Stagger onward rejoicing

Tag: truth (page 1 of 1)

Nick Catoggio:

Dominion might win its suit notwithstanding the general truth of what Kevin [Williamson] said in his piece, that “nothing short of a signed and notarized statement of intent to commit libel seems to satisfy judges or juries” in modern defamation litigation. What the company aimed to show in its nearly 200-page brief is that, by word and deed, Fox personnel from management on down did all but openly confess their intent to commit libel. They acknowledged privately that Trump’s conspiracy theories were false; they were warned repeatedly that those theories were false; they pressed ahead on the air with the big lie anyway.

But even if Dominion loses, it’ll have extracted a measure of moral compensation. Whatever else one might call programming that suppresses the truth if it might offend the audience, “news” ain’t it. (“Propaganda” sounds about right.) No one who reads Dominion’s pleading will ever look at Fox the same way. That’s why the company filed it. 

I’ve been reading the pleading and … it’s something else. If Dominion doesn’t win this suit, then there is no law against defamation in this country, and “news” outlets can say anything they want about anyone at any time with absolute disregard for the truth. Which, come to think of it, is what they do already, I guess. Does anyone really believe that the NYT didn’t demonstrate “actual malice” against Sarah Palin when it repeatedly lied that she played a role in Gabby Giffords’ shooting? Of course not. It’s just that a lot of people believe that Palin is an official Bad Person and therefore deserves to be lied about.  

Which is why Operation Diogenes must go on! 

strings and bows

Making the Sausage – Freddie deBoer:

That said, I feel that the only value proposition I really offer is my writing, the writing itself. The fact of the matter is that anybody could come along and offer the exact same political perspective; it’s a weird lane, but one that could certainly be replicated. What’s not so easily replicated is my writing ability. I have worked very, very hard on my prose for a long time. It’s the only thing I’ve ever been good at. I became a fairly good guitar player, as a young man, but never good enough; I’m bad at almost all athletics and almost preternaturally shitty at team sports; I’m a disaster at most video games; I cook and cook and cook and never get any better; it takes me approximately seven hours to learn any given boardgame; my drawings and handwriting are genuinely indistinguishable from those of a 7-year-old; in the extremely unlikely event that you can get me to dance, kind witnesses will likely ask me if there’s someone they can call to come help me. I’m terribly clumsy even when I’m not on meds, and meds make it even worse. My bike was my primary means of transportation for four years and I still can’t look to my left or right while biking without turning in that direction. And after I got fired from Brooklyn College in 2020 nine months of applications in all kinds of fields got me nothing but a single offer for a $15/hour job. This is all I’ve got.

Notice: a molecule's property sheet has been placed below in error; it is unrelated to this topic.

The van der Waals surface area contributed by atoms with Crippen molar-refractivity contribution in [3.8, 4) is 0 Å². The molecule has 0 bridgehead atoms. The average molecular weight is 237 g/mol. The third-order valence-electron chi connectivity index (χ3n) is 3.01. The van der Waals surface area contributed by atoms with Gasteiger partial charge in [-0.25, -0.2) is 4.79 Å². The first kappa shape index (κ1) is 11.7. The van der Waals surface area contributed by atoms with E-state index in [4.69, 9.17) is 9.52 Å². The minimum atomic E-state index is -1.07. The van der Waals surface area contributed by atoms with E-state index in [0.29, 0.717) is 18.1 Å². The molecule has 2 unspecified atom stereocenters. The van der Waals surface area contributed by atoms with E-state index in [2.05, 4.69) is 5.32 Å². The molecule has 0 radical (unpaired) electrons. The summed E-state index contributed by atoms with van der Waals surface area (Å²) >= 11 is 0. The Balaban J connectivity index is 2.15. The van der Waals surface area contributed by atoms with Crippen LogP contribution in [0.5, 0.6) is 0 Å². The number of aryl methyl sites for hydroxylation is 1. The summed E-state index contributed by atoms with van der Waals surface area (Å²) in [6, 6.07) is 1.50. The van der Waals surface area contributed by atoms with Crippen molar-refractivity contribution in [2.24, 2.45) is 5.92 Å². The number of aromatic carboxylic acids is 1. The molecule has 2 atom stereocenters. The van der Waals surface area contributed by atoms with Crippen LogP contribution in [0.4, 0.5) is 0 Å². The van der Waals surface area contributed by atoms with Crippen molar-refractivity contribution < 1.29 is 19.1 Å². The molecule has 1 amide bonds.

A terrific essay from Freddie. 

I often wonder how I would do in Freddie’s situation. I am blessed in that I have two strings to my bow rather than one: My day job is teaching, and I’m past the publish-or-perish stage, so I could just teach if I wanted to. (And I love teaching.) Vital though my writing is to me, I haven’t pushed all my chips to the middle of the table the way Freddie has. 

One of the topics of Freddie’s essay is the response to a recent essay of his on growing up in the Nineties. It was widely read and shared and admired, but there were of course some naysayers. And — also of course, even more of course — most of the naysayers hadn’t read the essay. Some of them, it seems, didn’t even manage to read the entire title

There are millions and millions of people like this on social media, and especially on Twitter — I can’t count the number of times I saw people responding to the first half of a tweet, not having been able to make it all the way to the 200-character mark before blessing the world with their Opinion. (I think those people are pretty much the only ones left on Twitter now.) But that’s par for the social-media course; you can’t expect anything better. 

What bothers me is the extension of these habits of mindlessness into longer-form writing and even into professional journalism. Genuine critique is a great gift to a writer — maybe the single most helpful response to How to Think that I received came from Jonathan Rauch, in a conversation at the Ethics and Public Policy Center, who was gracious and friendly but also quite critical. Made me want to run back home and write the Revised and Improved Edition. But criticism of that kind is relatively rare, because it depends on a careful reading of the work in question. You’re much more likely to get a review based on a more superficial reading, which is perhaps inevitable given the tyranny of deadlines. 

But occasionally I have seen a review of a book of mine written by someone who quite evidently hasn’t read the book at all. I mean, maybe they’ve skimmed a few pages, but that’s it. And such reviews are not always negative! — some reviewers have been quite complimentary towards the book that they inaccurately assumed I probably wrote. That sort of thing annoys me in a weird way, but not as much, of course, as the review that attacks an argument I didn’t make — an argument I explicitly repudiated on page 49 — or that wags an admonitory finger at me for leaving something out of my book that in fact is right there on page 73 you dumbass. 

This sort of thing annoys me enough that years ago I stopped reading reviews — though that doesn’t prevent people from writing to me to ask What do you think about the bad things so-and-so said about you? So I end up anyway hearing more than I want to about such responses. And it annoys me even though it can’t really hurt me — so imagine how strongly I would feel about such things if, like Freddie, I were depending on my writing to feed myself and my family.